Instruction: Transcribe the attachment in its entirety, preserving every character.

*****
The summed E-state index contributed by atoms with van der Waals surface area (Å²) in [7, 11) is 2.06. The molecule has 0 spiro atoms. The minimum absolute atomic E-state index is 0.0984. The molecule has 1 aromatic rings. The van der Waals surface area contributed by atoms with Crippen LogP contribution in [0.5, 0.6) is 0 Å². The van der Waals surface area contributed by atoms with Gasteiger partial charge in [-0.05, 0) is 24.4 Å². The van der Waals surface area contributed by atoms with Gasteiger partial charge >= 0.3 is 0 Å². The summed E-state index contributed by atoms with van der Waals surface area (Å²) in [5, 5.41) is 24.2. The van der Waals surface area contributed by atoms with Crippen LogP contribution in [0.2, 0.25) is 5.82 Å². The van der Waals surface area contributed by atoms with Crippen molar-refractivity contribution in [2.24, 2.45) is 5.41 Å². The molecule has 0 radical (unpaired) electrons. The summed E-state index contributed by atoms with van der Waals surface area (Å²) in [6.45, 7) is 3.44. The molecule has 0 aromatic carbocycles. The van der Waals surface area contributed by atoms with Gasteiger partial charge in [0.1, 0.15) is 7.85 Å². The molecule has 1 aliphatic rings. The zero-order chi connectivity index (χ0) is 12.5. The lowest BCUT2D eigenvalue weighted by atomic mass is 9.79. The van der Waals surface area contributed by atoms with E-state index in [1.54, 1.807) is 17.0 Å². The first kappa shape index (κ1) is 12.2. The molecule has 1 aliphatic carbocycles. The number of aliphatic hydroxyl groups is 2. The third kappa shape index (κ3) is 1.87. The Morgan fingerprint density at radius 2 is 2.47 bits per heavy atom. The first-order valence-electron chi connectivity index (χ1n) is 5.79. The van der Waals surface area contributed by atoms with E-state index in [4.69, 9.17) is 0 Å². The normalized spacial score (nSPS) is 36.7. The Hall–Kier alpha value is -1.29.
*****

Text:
The summed E-state index contributed by atoms with van der Waals surface area (Å²) in [7, 11) is 2.06. The molecule has 0 spiro atoms. The minimum absolute atomic E-state index is 0.0984. The molecule has 1 aromatic rings. The van der Waals surface area contributed by atoms with Crippen LogP contribution in [0.5, 0.6) is 0 Å². The van der Waals surface area contributed by atoms with Gasteiger partial charge in [-0.05, 0) is 24.4 Å². The van der Waals surface area contributed by atoms with Gasteiger partial charge >= 0.3 is 0 Å². The summed E-state index contributed by atoms with van der Waals surface area (Å²) in [5, 5.41) is 24.2. The van der Waals surface area contributed by atoms with Crippen LogP contribution in [0.2, 0.25) is 5.82 Å². The van der Waals surface area contributed by atoms with Crippen molar-refractivity contribution in [2.24, 2.45) is 5.41 Å². The molecule has 0 radical (unpaired) electrons. The summed E-state index contributed by atoms with van der Waals surface area (Å²) in [6.45, 7) is 3.44. The molecule has 0 aromatic carbocycles. The van der Waals surface area contributed by atoms with Gasteiger partial charge in [0.1, 0.15) is 7.85 Å². The molecule has 1 aliphatic rings. The zero-order chi connectivity index (χ0) is 12.5. The lowest BCUT2D eigenvalue weighted by atomic mass is 9.79. The van der Waals surface area contributed by atoms with E-state index in [1.54, 1.807) is 17.0 Å². The first kappa shape index (κ1) is 12.2. The molecule has 1 aliphatic carbocycles. The number of aliphatic hydroxyl groups is 2. The third kappa shape index (κ3) is 1.87. The Morgan fingerprint density at radius 2 is 2.47 bits per heavy atom. The first-order valence-electron chi connectivity index (χ1n) is 5.79. The van der Waals surface area contributed by atoms with E-state index in [4.69, 9.17) is 0 Å². The normalized spacial score (nSPS) is 36.7. The Hall–Kier alpha value is -1.29.